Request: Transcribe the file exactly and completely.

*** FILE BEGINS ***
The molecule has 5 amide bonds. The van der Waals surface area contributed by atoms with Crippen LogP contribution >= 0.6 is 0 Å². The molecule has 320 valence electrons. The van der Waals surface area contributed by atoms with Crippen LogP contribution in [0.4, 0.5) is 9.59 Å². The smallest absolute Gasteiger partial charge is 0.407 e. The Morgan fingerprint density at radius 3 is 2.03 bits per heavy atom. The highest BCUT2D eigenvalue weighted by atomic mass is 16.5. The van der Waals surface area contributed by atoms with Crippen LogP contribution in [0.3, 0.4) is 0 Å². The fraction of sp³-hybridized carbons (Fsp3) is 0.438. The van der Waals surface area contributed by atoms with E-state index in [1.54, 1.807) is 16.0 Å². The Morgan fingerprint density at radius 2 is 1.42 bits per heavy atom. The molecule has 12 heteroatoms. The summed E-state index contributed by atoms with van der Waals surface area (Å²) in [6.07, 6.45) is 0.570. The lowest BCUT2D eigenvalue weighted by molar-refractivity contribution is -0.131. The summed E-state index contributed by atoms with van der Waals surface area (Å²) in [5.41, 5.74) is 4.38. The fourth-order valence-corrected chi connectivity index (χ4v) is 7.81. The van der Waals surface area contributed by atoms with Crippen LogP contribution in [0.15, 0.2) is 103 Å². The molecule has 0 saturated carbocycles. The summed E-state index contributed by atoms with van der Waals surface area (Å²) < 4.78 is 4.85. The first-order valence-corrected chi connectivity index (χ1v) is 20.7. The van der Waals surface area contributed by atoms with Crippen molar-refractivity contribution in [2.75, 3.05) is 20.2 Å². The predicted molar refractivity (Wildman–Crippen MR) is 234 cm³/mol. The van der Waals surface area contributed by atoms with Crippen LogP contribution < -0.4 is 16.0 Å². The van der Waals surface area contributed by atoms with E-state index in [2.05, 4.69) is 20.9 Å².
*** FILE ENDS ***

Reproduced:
The molecule has 5 amide bonds. The van der Waals surface area contributed by atoms with Crippen LogP contribution >= 0.6 is 0 Å². The molecule has 320 valence electrons. The van der Waals surface area contributed by atoms with Crippen LogP contribution in [0.4, 0.5) is 9.59 Å². The smallest absolute Gasteiger partial charge is 0.407 e. The Morgan fingerprint density at radius 3 is 2.03 bits per heavy atom. The highest BCUT2D eigenvalue weighted by atomic mass is 16.5. The van der Waals surface area contributed by atoms with Crippen LogP contribution in [0.3, 0.4) is 0 Å². The fraction of sp³-hybridized carbons (Fsp3) is 0.438. The van der Waals surface area contributed by atoms with E-state index in [1.54, 1.807) is 16.0 Å². The Morgan fingerprint density at radius 2 is 1.42 bits per heavy atom. The molecule has 12 heteroatoms. The summed E-state index contributed by atoms with van der Waals surface area (Å²) in [6.07, 6.45) is 0.570. The lowest BCUT2D eigenvalue weighted by molar-refractivity contribution is -0.131. The summed E-state index contributed by atoms with van der Waals surface area (Å²) in [5.41, 5.74) is 4.38. The fourth-order valence-corrected chi connectivity index (χ4v) is 7.81. The van der Waals surface area contributed by atoms with Crippen LogP contribution in [0.15, 0.2) is 103 Å². The molecule has 0 saturated carbocycles. The summed E-state index contributed by atoms with van der Waals surface area (Å²) < 4.78 is 4.85. The first-order valence-corrected chi connectivity index (χ1v) is 20.7. The van der Waals surface area contributed by atoms with Crippen molar-refractivity contribution in [2.75, 3.05) is 20.2 Å². The predicted molar refractivity (Wildman–Crippen MR) is 234 cm³/mol. The van der Waals surface area contributed by atoms with Crippen LogP contribution < -0.4 is 16.0 Å². The van der Waals surface area contributed by atoms with E-state index in [2.05, 4.69) is 20.9 Å².